In my spare time I enjoy hiking. I am also interested in ethnography, history and languages.

Kinga Fic
Szymon Gaweł

I am a PhD student in the Heddle Lab, with a background in biophysics, cancer research and magnetic resonances. I am currently working on modifying artificial protein cages made of TRAP protein for potential use in biomedical purposes, such as drug delivery or modern vaccines. If there is anything interesting to decorate the cage with, then I would definitely like to do it! Privately, a gamer, bookworm, lover of food and cooking and a fan of science also outside of biochemistry, especially physics and astronomy. I am still waiting for the theory of the universe as a protein cage.

Agnieszka Gawin-Grębla
Daniel Jankowski

A student researcher pursuing my MSc in Biochemistry with a focus on biophysical chemistry and bioanalysis. I work within the Azuma subgroup, traversing the tortuous pathways of directed protein evolution, which provide a gradual ascent up to the summit: novel, enhanced variants of molecules. My objective is to harness the unfettered potential of protein cages, either natural or artificial, to engineer supercharged enzymes and fluorescent proteins with potential applications in molecular biology and biomedicine. Who knows where the journey might take me?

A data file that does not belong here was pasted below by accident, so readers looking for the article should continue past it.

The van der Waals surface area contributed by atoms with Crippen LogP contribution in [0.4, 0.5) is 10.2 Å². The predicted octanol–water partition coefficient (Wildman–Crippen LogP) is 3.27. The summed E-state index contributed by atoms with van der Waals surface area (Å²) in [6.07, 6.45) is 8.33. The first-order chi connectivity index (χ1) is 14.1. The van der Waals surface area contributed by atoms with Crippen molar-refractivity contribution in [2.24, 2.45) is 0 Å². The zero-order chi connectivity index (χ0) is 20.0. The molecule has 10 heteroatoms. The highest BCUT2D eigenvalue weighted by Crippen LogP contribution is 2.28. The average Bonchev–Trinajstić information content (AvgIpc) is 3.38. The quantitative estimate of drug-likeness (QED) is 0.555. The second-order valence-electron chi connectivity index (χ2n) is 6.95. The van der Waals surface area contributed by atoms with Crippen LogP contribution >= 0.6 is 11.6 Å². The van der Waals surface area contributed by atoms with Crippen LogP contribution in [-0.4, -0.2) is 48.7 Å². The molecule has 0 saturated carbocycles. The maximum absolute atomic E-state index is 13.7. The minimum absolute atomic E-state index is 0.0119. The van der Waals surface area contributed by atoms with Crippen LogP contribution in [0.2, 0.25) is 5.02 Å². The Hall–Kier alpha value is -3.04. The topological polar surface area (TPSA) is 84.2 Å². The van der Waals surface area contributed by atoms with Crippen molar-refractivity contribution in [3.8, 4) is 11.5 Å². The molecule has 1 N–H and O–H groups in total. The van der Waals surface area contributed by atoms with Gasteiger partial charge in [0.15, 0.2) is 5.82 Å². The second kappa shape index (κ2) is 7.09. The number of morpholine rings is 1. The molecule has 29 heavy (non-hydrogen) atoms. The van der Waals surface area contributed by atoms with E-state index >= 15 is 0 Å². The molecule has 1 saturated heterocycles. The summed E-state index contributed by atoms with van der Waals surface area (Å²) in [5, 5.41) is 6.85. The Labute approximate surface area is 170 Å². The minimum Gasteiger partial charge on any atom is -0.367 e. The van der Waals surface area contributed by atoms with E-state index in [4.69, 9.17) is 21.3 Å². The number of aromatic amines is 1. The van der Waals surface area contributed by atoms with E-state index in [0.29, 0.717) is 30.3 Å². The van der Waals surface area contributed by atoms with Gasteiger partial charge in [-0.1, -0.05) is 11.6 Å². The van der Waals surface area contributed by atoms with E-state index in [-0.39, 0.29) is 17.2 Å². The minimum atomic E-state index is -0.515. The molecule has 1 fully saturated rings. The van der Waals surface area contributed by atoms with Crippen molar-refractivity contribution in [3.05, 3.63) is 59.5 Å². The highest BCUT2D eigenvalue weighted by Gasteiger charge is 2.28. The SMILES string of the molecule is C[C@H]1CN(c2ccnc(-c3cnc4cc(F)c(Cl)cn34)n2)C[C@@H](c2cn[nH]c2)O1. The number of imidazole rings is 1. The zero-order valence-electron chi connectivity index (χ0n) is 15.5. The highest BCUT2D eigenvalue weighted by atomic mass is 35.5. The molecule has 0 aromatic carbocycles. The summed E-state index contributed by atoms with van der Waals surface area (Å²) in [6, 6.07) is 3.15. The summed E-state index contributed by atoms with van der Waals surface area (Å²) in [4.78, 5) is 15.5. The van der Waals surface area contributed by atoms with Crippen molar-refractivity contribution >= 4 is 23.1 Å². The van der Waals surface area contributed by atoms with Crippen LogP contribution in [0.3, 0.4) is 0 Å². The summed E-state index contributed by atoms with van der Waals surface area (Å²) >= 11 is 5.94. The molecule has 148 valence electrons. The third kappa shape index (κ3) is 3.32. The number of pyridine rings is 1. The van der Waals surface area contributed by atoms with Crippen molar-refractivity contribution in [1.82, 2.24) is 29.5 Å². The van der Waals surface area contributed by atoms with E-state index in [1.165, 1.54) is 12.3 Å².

Vishal Malolan

I am a PhD student in the Azuma subgroup working on designing stimulus-responsive protein nanocages. My interests lie in understanding how biomolecules work, and how it can be mimicked and modified to impart useful functionality. In the future, I hope to harness the versatility of biomolecular architectures for applications in organic synthesis reactions, and that one day, drinking tea with milk and sugar will have a more mainstream appeal.

Elizabeth Michalczyk

I am primarily interested in topoisomerases and specifically DNA gyrase. I have worked on several projects in Heddle lab involving DNA gyrase from a wide range of organisms including thermophilic archaea and the eukaryotic parasites Plasmodium falciparum and Toxoplasma gondii.